Benjamin Britten | St. Louis Public Radio

Benjamin Britten

William Bascomb

This Sunday, the Saint Louis Chamber Chorus will perform “The Ancients Speak: Old English.” It’s the third in a series of concerts showcasing compositions inspired by ancient languages, from Greek to Slavic.

Benjamin Britten in 1968

This article first appeared in the St. Louis Beacon. - When music director David Robertson takes the podium Saturday to lead the St. Louis Symphony and Chorus in a performance of Benjamin Britten’s “Peter Grimes,” light will shine brighter on an already luminous musical tradition in St. Louis. That tradition is the unusual concentration of performances here of music composed by the celebrated musical polymath, a history distinguished by quality and creativity, most certainly -- but also by the sheer frequency of productions.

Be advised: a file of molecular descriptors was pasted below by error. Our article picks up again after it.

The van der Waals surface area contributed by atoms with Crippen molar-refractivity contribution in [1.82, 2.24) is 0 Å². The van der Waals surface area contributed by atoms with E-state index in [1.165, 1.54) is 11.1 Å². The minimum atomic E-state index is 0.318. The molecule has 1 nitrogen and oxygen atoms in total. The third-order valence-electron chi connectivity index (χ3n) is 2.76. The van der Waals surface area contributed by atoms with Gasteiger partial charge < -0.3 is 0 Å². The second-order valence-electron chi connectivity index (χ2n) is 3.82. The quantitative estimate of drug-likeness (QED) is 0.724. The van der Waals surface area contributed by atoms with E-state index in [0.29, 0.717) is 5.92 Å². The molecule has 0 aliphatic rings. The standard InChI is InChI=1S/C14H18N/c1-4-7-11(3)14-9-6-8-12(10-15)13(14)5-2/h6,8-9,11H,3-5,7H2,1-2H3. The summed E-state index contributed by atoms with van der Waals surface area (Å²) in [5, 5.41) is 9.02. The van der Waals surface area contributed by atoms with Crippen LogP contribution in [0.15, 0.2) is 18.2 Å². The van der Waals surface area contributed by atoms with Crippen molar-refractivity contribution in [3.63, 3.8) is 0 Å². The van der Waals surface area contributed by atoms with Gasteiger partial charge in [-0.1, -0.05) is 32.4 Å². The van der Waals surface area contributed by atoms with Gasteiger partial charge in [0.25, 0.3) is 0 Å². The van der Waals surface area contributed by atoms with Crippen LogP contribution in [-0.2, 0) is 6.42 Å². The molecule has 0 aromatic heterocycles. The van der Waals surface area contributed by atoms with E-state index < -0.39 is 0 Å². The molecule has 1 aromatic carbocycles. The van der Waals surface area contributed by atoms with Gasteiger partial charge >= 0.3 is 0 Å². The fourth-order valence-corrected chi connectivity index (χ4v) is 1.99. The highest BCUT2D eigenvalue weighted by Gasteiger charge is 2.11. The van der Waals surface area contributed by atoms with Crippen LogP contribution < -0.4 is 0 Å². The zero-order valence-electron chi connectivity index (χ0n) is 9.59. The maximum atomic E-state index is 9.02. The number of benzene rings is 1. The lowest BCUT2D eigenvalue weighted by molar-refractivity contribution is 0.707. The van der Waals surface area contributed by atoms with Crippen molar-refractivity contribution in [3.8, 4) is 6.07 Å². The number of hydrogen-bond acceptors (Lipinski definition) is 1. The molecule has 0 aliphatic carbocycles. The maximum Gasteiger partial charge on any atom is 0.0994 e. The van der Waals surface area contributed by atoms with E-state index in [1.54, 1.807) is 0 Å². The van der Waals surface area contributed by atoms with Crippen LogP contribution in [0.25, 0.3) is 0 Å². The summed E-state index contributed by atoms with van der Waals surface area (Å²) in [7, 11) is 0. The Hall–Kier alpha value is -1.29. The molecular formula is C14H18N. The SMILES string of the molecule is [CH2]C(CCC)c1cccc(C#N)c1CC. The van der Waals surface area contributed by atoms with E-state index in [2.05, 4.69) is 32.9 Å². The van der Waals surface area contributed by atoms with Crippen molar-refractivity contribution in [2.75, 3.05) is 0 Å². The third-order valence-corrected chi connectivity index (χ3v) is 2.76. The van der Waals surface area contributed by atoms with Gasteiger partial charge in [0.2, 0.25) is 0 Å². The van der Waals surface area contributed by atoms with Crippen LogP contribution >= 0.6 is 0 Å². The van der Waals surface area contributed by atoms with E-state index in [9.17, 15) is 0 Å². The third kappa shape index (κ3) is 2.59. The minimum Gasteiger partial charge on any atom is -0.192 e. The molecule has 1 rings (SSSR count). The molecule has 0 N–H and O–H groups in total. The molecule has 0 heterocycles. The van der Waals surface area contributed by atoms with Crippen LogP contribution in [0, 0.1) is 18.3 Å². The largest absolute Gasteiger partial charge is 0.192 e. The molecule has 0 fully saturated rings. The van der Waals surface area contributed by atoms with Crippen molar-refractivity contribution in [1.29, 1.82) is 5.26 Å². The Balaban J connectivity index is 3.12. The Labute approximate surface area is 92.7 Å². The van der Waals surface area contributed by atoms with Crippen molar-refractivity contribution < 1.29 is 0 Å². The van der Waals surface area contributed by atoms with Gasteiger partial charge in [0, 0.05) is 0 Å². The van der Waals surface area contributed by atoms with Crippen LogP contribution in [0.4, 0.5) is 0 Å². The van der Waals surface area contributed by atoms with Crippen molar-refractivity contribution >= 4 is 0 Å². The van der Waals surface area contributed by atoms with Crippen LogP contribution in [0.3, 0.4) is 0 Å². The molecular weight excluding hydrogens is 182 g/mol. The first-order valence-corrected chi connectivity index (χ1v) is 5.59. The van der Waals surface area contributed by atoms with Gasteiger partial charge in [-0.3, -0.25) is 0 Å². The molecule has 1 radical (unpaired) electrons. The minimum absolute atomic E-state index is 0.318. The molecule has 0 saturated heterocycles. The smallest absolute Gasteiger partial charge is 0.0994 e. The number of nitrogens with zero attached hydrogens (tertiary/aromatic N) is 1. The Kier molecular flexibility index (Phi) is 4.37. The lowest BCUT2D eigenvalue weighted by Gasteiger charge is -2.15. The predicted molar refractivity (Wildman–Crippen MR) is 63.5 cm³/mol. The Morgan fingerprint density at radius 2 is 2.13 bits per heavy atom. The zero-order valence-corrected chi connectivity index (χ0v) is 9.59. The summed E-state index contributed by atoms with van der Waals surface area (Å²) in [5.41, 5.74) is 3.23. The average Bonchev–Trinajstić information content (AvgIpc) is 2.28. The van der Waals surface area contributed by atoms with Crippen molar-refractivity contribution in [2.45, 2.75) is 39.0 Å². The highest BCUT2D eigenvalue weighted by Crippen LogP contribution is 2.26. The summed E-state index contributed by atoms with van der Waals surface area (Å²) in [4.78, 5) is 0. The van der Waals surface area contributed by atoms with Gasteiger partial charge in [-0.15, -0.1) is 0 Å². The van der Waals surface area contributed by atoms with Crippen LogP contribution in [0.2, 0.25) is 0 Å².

Troilus, Cressida and the everlasting question, Why?

Jun 20, 2008
Troilus and Cressida Ellie Dehn as Cressida with Elizabeth Batton as Evadne. 2008 300 pixels
Ken Howard | Opera Theatre of St. Louis

This article first appeared in the St. Louis Beacon: June 20, 2008 - The pathway to the opera house was rocky for "Troilus and Cressida." At the conclusion of World War II, with England still smarting from the assaults of the fiendish Nazis, steps were taken, perhaps as a means of healing through the power of great art, to resuscitate the Kingdom's venerable operatic tradition.